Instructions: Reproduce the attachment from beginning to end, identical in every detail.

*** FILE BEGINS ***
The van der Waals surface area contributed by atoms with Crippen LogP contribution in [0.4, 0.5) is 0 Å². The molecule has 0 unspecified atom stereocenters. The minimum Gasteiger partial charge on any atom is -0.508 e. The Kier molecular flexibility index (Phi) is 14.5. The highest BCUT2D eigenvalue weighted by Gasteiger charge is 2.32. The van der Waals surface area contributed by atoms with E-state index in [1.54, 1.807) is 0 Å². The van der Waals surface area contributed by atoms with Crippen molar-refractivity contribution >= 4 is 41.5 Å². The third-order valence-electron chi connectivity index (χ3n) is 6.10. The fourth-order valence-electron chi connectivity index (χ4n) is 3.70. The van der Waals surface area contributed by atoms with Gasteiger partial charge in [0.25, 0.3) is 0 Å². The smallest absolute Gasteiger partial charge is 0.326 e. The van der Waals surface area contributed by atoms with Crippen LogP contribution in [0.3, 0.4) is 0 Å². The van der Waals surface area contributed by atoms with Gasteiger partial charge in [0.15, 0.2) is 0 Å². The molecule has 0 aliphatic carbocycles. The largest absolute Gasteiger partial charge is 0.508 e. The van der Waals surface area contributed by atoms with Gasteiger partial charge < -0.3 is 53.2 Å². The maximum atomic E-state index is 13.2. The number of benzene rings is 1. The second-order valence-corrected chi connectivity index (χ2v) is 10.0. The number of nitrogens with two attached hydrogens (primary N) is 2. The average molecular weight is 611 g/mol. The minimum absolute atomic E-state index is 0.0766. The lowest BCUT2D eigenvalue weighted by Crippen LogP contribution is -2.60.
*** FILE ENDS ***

The van der Waals surface area contributed by atoms with Crippen LogP contribution in [0.4, 0.5) is 0 Å². The molecule has 0 unspecified atom stereocenters. The minimum Gasteiger partial charge on any atom is -0.508 e. The Kier molecular flexibility index (Phi) is 14.5. The highest BCUT2D eigenvalue weighted by Gasteiger charge is 2.32. The van der Waals surface area contributed by atoms with E-state index in [1.54, 1.807) is 0 Å². The van der Waals surface area contributed by atoms with Crippen molar-refractivity contribution >= 4 is 41.5 Å². The third-order valence-electron chi connectivity index (χ3n) is 6.10. The fourth-order valence-electron chi connectivity index (χ4n) is 3.70. The van der Waals surface area contributed by atoms with Gasteiger partial charge in [0.25, 0.3) is 0 Å². The smallest absolute Gasteiger partial charge is 0.326 e. The van der Waals surface area contributed by atoms with Crippen LogP contribution in [0.3, 0.4) is 0 Å². The van der Waals surface area contributed by atoms with Gasteiger partial charge in [0.15, 0.2) is 0 Å². The molecule has 0 aliphatic carbocycles. The largest absolute Gasteiger partial charge is 0.508 e. The van der Waals surface area contributed by atoms with Gasteiger partial charge < -0.3 is 53.2 Å². The maximum atomic E-state index is 13.2. The number of benzene rings is 1. The second-order valence-corrected chi connectivity index (χ2v) is 10.0. The number of nitrogens with two attached hydrogens (primary N) is 2. The average molecular weight is 611 g/mol. The minimum absolute atomic E-state index is 0.0766. The lowest BCUT2D eigenvalue weighted by Crippen LogP contribution is -2.60.